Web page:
Gold coins and quantitative easing
Governments keep printing more money, hoping to ignite an economic barbeque. But cheap cash – also known as quantitative easing – burns more like a highway flare. You want slow-burning, steady value? That's gold, not greenbacks.
Our goal every day in these Daily Reckonings is to give you your money’s worth.
That’s not hard to do, since this service is free. But our daily commentaries take time to read. And it can be very annoying – with starkly unpopular points of view…long, rambling, philosophical perambulations…personal notes of no particular interest to anyone except the author…and aggravating reflections of no interest to no one at all, including the author.
So, what makes it worthwhile?
Well, occasionally we have an insight…a little soupcon…a suspicion that turns out to be right.
Do we have one now? Don’t know. But after much thought, light meditation, praying and heavy drinking…we at least have a hunch.
Here it is: these clowns are going to screw up big time…
We’re talking about the world’s central planners and central bankers and central financial authorities. They are laying the track…they are building the train…they are about to take off…right over a cliff!
There’s a “growing consensus on the need for a new round of buying assets,” says a report in The Financial Times. The idea behind this “consensus” is breathtakingly absurd:
The economy is weak. So you print money. The money pushes up asset prices.
People think they are wealthier. They think there’s a real boom going on.
They invest. They hire. They spend.
Then, there is a real boom!
Do you believe it works like that, dear reader? If you do, you should be an economist. Or a doorstop.
There’s no doubt that printing money can create a boom. But it’s a phony boom, not a real one. And when it blows up…which it inevitably does…people are worse off than they were before.
It’s one thing to introduce small amounts of extra “money” into a growing, prosperous economy. It’s a fraud. It’s a mistake. But it doesn’t blow-up the system. It’s petty larceny; nobody cares.
It’s another thing to introduce large amounts of new currency into a funky, struggling economy.
But that’s what the markets seem to be reacting to – at least, the anticipation of QE – quantitative easing.
Some investors have bought stocks. Some have bought gold. Some have bought Treasury bonds. Those buying stocks and gold are focusing on the inflationary effects of QE. Those buying bonds are focusing on the Fed’s asset purchases themselves; after all, they’re going to be the biggest, flushest, most inebriated buyer at the auction.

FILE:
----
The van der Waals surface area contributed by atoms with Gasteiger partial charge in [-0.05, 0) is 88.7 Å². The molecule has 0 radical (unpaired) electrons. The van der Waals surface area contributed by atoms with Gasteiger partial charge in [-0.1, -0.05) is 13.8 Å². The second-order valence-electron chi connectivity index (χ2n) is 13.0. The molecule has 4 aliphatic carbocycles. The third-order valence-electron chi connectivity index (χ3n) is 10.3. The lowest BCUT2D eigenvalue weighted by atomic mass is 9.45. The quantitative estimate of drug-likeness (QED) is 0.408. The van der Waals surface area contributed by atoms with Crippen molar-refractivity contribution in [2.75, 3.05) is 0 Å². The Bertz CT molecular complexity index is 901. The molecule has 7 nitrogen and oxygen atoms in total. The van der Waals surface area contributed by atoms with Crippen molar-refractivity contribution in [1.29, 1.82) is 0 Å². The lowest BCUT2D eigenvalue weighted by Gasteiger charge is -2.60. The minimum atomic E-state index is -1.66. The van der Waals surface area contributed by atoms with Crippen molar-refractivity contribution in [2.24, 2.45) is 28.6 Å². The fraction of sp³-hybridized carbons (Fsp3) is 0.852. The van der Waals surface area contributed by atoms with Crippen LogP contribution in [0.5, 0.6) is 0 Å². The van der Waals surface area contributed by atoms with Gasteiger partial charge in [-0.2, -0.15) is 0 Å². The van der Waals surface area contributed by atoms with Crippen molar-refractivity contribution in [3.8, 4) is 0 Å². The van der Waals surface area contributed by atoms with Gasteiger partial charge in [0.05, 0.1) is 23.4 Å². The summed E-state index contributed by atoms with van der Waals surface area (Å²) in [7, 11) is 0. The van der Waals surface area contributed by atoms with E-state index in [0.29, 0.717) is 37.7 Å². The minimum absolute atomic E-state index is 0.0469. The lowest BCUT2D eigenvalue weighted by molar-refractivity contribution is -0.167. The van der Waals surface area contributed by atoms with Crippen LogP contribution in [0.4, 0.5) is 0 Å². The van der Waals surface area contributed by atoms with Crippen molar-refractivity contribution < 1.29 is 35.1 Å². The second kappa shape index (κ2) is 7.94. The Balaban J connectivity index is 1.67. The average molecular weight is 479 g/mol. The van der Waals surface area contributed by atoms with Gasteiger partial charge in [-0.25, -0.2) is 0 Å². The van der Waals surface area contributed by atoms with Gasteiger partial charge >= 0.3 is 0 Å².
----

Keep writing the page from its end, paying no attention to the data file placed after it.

But they can’t all be right. Gold buyers expect the dollar to crash. Bond buyers expect it to hold up. It can’t do both.
So who’s right?
Ah…if we knew that…we’d have to charge you for your Daily Reckoning subscription. Nobody knows the answer. But we’ll take a guess.
Stocks headed down yesterday. The Dow lost a modest 19 points. But gold lost $12. Gold is overbought, in our opinion. The dollar is oversold. And the idea of a “recovery” is oversubscribed.
We expect a correction. A great correction.
The economy is weaker and more vulnerable than people think. It is not going to bounce back. So, stock market P/Es are too high. They should sell off. The Fed’s new money will be too timid, at first, to turn it around.
As stocks fall, Treasury prices should go up. Yes, buying bonds – that is, lending to the world’s biggest debtor, who is printing money to buy his own IOUs – seems like a crazy thing to do with your money. But our guess is that crazy will get even crazier before it goes completely mad.
Gold, meanwhile, is probably not going to enter its final rocket stage until this correction is further advanced. Puffing up asset prices alone probably won’t do it.
That said, we confess…we’re no good at short-term timing. So, you want to buy gold now? Go right ahead.
Our suggestion: buy coins. Not ETFs. Not gold stocks.
Why coins? Because then you won’t be tempted to sell them when the price of gold goes down. Analysts are talking about a 10% decline over several months. It could be much worse…say 20% over several years.
Ten years ago, we urged dear readers to buy gold. The yellow metal was low-hanging fruit at $290 an ounce. But now it’s $1,335. It’s higher up on the tree. You’ve got to get on a ladder to get it. Ladders always mean risk.
Is gold going higher? Probably. Much higher. But not necessarily tomorrow, next week, or even next year.
Best advice. If you want to buy more gold, buy coins. Bury them. Forget about them.
Just don’t forget where you buried them!
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